Could croton nuts from Kenya help scale up biofuel?

(Credit: Trocaire/Flickr)

Small-holder farmers in Kenya have the capacity and desire to play a major role in the scale-up of biofuel production from agroforestry, according to new research.

Croton trees—which seem to grow everywhere in Kenya—and the oilseeds they produce have the potential to improve rural livelihoods, says forest economist Michael Jacobson, professor of forest resources in the Penn State College of Agricultural Sciences.

Through the production of oil for energy and co-products, such as animal feed and organic fertilizer, croton represents an opportunity many poor farmers are eager to take.

That is the conclusion Jacobson reached after surveying hundreds of Kenyan farmers and meeting with them in villages across four counties in the central region of the country. The objective was to assess household preferences for planting and cultivating croton trees for collection and selling of nuts to a growing market. Researchers gathered and analyzed demographic data on income, household size, age, other occupations, and village from farmers to determine if those factors influence their preferences.

researchers interviews farmers in Kenya
Michael Jacobson surveyed small-holder farmers in villages across four counties in Kenya about their willingness to grow croton trees. (Credit: Courtesy Eco Fuels Kenya)

Farmers were presented with production scenarios and asked to make choices depending on seedling cost, oilseed yield, tree-maturation period, labor needed for seed collection and seed selling price. Results show that almost all households have croton trees on their land and are willing to produce croton nuts. More importantly, Jacobson notes, most would be willing to plant more croton trees.

“Many small farmers, although land constrained, have access to land to plant groves of croton trees if they become sold on the idea,” he says. “If they knew that there was going to be a dedicated market for croton, they would certainly add trees to their farm household lands.”

Seed price is the most dominant concern cutting across all socio-demographic characteristics, Jacobson points out. “Time and labor constraints were significant for some households,” he says. “Farmers are more averse to longer tree-maturation periods than non-farmers, while those already collecting seeds for the nascent croton industry are less concerned about the opportunity costs of time and labor than non-collectors.”

“I am not saying that croton production and biofuel will save Africa, but I know others have.”

The research stems from the World Agroforestry Centre’s examination of the sustainability of the infant croton-tree value chain in Kenya with the intent to support its up-scaling. Initial studies indicated the business holds significant potential for generating additional income and improving local livelihoods, without jeopardizing the environment.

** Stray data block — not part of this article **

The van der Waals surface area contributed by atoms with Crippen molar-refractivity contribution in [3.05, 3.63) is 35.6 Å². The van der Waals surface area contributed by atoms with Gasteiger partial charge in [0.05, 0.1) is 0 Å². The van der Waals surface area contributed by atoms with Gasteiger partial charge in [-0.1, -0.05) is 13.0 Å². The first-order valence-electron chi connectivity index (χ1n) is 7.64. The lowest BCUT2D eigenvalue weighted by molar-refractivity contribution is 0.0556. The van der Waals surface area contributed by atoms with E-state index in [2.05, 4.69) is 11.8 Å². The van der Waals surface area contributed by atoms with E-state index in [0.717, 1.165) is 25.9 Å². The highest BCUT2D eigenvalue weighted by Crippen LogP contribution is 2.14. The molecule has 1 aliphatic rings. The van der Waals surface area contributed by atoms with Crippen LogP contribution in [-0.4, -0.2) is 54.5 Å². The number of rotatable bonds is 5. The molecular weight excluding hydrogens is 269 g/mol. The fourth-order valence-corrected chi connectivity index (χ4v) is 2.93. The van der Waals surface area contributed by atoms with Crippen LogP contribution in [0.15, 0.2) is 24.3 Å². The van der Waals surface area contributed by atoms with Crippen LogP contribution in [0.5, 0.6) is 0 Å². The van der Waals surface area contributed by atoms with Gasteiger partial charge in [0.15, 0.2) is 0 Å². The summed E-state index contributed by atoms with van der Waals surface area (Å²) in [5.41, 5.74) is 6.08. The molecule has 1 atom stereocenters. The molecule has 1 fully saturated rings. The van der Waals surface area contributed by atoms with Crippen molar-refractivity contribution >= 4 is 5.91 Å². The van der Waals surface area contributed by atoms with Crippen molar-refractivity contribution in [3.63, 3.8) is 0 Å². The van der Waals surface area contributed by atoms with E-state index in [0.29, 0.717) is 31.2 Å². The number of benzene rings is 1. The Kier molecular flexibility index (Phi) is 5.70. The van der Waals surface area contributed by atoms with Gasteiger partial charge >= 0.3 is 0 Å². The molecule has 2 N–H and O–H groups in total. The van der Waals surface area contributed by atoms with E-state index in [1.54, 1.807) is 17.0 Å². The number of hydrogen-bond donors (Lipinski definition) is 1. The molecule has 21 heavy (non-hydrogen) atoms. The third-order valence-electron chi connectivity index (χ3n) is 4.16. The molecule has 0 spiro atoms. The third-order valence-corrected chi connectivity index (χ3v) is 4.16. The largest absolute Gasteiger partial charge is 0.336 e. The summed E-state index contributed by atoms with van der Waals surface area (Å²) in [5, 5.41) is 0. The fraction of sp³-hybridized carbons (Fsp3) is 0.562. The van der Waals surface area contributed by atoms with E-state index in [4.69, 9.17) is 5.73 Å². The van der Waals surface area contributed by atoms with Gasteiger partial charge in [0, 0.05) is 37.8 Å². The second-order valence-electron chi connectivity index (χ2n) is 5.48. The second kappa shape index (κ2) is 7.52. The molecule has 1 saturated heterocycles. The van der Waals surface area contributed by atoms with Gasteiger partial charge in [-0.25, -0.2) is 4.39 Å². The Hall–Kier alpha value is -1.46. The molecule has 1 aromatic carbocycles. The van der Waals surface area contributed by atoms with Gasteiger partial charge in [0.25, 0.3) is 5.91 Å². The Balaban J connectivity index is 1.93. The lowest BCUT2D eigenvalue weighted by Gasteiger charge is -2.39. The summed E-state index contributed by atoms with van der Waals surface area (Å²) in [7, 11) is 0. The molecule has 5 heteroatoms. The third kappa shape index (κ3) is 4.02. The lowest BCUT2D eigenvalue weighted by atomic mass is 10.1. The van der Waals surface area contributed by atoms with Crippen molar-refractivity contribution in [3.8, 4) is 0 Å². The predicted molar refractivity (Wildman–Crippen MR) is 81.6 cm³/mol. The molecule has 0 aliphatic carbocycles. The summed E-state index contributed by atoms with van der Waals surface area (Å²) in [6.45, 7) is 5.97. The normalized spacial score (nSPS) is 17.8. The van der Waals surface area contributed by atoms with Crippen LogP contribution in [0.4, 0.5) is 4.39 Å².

The international organization invited Jacobson to assess whether small farmers could play a significant role in the scale-up of the business.

“To ensure economic sustainability in the long term and scale-up the value chain, a consistent, reliable, and economical supply of seeds must be secured to support large bio-refineries,” Jacobson says.

“Croton offers a significant opportunity in East Africa—it can play an important role in providing income opportunities and meet the needs of poor farmers, maybe even lifting them out of poverty. I am not saying that croton production and biofuel will save Africa, but I know others have.”

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Findings of the research, which appear in Forest Policy and Economics, provide guidance for the development of a croton value chain that Jacobson believes biofuels entrepreneurs will use in their business plans.

“If I were an entrepreneur in East Africa and I wanted to start a croton business, I would use this information to determine where best to locate and how to provide incentives for production,” he says. “The statistical analysis we performed is likely to lead to further development of the croton biofuels industry in Kenya. It gives credence to the opportunity and provides critical information to entrepreneurs to better understand farmer characteristics.”

Falling prices of diesel fuel have hampered development of the croton biofuel industry. One company that has been trying to develop the market and produce croton biofuel, Eco Fuels Kenya, is struggling to find support. Jacobson has worked with that company’s management to help them understand ecological conditions that affect the planting of croton and the profit potential for byproducts.

Additional researchers from Penn State; the University of Leuven, Belgium; and World Agroforestry Centre, Kenya contributed to the work.

The World Agroforestry Centre and the International Fund for Agricultural Development, through the Program for the Development of Alternative Biofuel Crops, supported this work.

Source: Penn State